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Last Updated: Thursday, 12 June, 2003, 08:15 GMT 09:15 UK
'Tide turned' on cot death cases
Trupti Patel and her husband
Trupti Patel's case highlights the need for change, says the NSPCC
The "tide has turned" in the approach of medical and legal authorities to multiple cot deaths in one family, a witness in the Trupti Patel case has said.

Geneticist Professor Michael Patton believes medical advances may also help prove whether a mother is responsible for her child's death.

He was speaking the day after Mrs Patel was cleared of murdering three of her own babies at Reading Crown Court on Wednesday.

It took the jury of 10 men and one woman just an hour and a half to return the not guilty verdicts, after a trial which lasted nearly six and a half weeks.

The children's charity NSPCC is also pressing for an overhaul of the way child deaths are investigated in the wake of the case.

Speaking on BBC One's Breakfast programme, Professor Patton, who gave evidence for the defence, said: "I had always been rather suspicious of this rule of three: that one death is natural, two suspicious, three must be murder.

"We're learning an awful lot about genes. There are going to be genes that control the heartbeat control, the breathing apparatus and the drive of the brain to breathe.

"There are going to be gene discoveries in this area that give us clues to the future in some of the causes of these sudden deaths.

When a child dies in these circumstances we should be storing genetic material, DNA, so we can actually look for genes we may discover in the future
Professor Michael Patton
"The tide has turned and we will look at this much more critically."

Professor Patton played a key role in putting forward a genetic explanation for the deaths of the three infants.

He delved into the background of Mrs Patel's grandmother's family and found five out of twelve children who had died straight after birth.

The geneticist argued that processes should now be put in place so that authorities investigating cases such as Mrs Patel's are able to look into genetic backgrounds.

"When a child dies in these circumstances we should be storing genetic material, DNA, so we can actually look for genes we may discover in the future," he said.

The father of Sally Clark, the solicitor wrongly jailed after the deaths of two of her children, has called for an end to the "systematic prosecution" of mothers who lose children this way.

Frank Lockyer said: "What has virtually become systematic prosecution of mothers for murder following two or more unexplained deaths has got to be looked at.

Hopefully this tide has now turned and there will be no more false accusations against grieving mothers
Sue Stapely, Sally Clarke's solicitor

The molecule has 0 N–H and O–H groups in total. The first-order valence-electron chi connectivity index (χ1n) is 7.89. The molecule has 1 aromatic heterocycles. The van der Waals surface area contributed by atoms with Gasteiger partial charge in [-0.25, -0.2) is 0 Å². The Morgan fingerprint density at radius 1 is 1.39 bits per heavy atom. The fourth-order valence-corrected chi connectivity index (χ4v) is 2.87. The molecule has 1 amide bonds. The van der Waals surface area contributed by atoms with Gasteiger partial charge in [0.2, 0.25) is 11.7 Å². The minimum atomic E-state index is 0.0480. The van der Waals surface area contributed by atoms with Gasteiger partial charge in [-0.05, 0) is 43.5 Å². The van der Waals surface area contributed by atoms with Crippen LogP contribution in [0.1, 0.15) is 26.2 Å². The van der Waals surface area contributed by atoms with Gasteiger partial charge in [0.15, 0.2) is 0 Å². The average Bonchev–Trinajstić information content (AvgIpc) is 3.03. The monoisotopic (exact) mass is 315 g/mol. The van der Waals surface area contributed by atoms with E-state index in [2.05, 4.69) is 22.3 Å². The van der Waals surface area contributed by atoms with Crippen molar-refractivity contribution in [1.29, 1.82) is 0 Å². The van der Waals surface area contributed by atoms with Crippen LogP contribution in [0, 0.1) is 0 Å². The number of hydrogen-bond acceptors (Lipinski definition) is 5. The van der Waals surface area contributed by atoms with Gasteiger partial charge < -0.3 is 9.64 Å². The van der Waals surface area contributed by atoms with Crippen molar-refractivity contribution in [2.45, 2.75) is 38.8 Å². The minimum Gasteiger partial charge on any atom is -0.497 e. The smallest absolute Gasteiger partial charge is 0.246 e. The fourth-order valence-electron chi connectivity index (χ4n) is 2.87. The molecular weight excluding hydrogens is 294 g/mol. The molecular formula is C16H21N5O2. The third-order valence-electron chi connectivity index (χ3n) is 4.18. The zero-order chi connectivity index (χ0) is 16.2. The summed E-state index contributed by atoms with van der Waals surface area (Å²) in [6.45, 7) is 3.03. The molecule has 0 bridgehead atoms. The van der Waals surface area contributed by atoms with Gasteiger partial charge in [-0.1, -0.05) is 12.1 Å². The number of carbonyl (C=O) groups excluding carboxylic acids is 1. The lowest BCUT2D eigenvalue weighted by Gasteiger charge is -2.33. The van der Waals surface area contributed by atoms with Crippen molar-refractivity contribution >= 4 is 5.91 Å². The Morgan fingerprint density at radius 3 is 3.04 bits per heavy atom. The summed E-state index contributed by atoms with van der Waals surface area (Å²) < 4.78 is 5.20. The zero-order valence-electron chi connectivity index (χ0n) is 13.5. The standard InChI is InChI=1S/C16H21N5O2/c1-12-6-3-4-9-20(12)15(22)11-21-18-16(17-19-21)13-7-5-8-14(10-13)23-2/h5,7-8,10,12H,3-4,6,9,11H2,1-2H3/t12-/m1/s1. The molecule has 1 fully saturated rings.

"It cannot be right that the absence of explanation is itself a sign of guilt.

"The Director of Public Prosecutions, the Royal College of Physicians and the Home Office Forensic Science Service must review procedures urgently."

Mrs Clark's solicitor, who helped her client walk free in January, said the courts were no place to investigate sudden child deaths.

Sue Stapely said: "Hopefully this tide has now turned and there will be no more false accusations against grieving mothers in tragic cases like this.

"We believe the courts are an entirely inappropriate place in which to investigate these mothers."

'Systematic review'

The NSPCC has called for all future post-mortem examinations on children to be performed by a paediatric pathologist or a pathologist with specialist paediatric experience.

The charity's Chris Cloke said: "The NSPCC wants to see systematic review and analysis of all child deaths by teams made up of health experts, police and social service professionals."

Meanwhile, the director of the Foundation for the Study of Infant Deaths criticised an "eagerness" to treat sudden baby deaths as murder.

Joyce Epstein said: "Unfortunately, there is a current eagerness by some to view all sudden and unexpected deaths with suspicion, particularly where there is a second death in the family.

"This is very hurtful to the thousands of innocent bereaved families."

Sudden death

About 600 babies die suddenly and unexpectedly in England and Wales each year, most of them in the first week of life.

In half of cases the cause is not found at a post-mortem exam and sudden infant death syndrome is given as the reason for death.

Mrs Patel, 35, from Maidenhead, was cleared on Wednesday of suffocating her two sons and a daughter, who each died aged less than three months.

She hugged her husband and told reporters: "Words can't describe how we've been feeling. It should never have come to court."

It was also revealed that Mrs Patel was originally charged with attempting to murder her surviving child.

That charge was dropped before the case began and a not guilty verdict was entered before the start of the trial.

All three of Mrs Patel's children collapsed suddenly at the family home in Maidenhead, Berkshire, in separate incidents between 1997 and 2001.

The BBC's George Eykyn
"Trupti Patel left court a free woman"

Patel case raises questions
11 Jun 03  |  England
Mother cleared of killing babies
11 Jun 03  |  Berkshire
The science behind cot deaths
11 Jun 03  |  Health
'My year in torment'
11 Jun 03  |  Berkshire
Police defend baby death case
11 Jun 03  |  England

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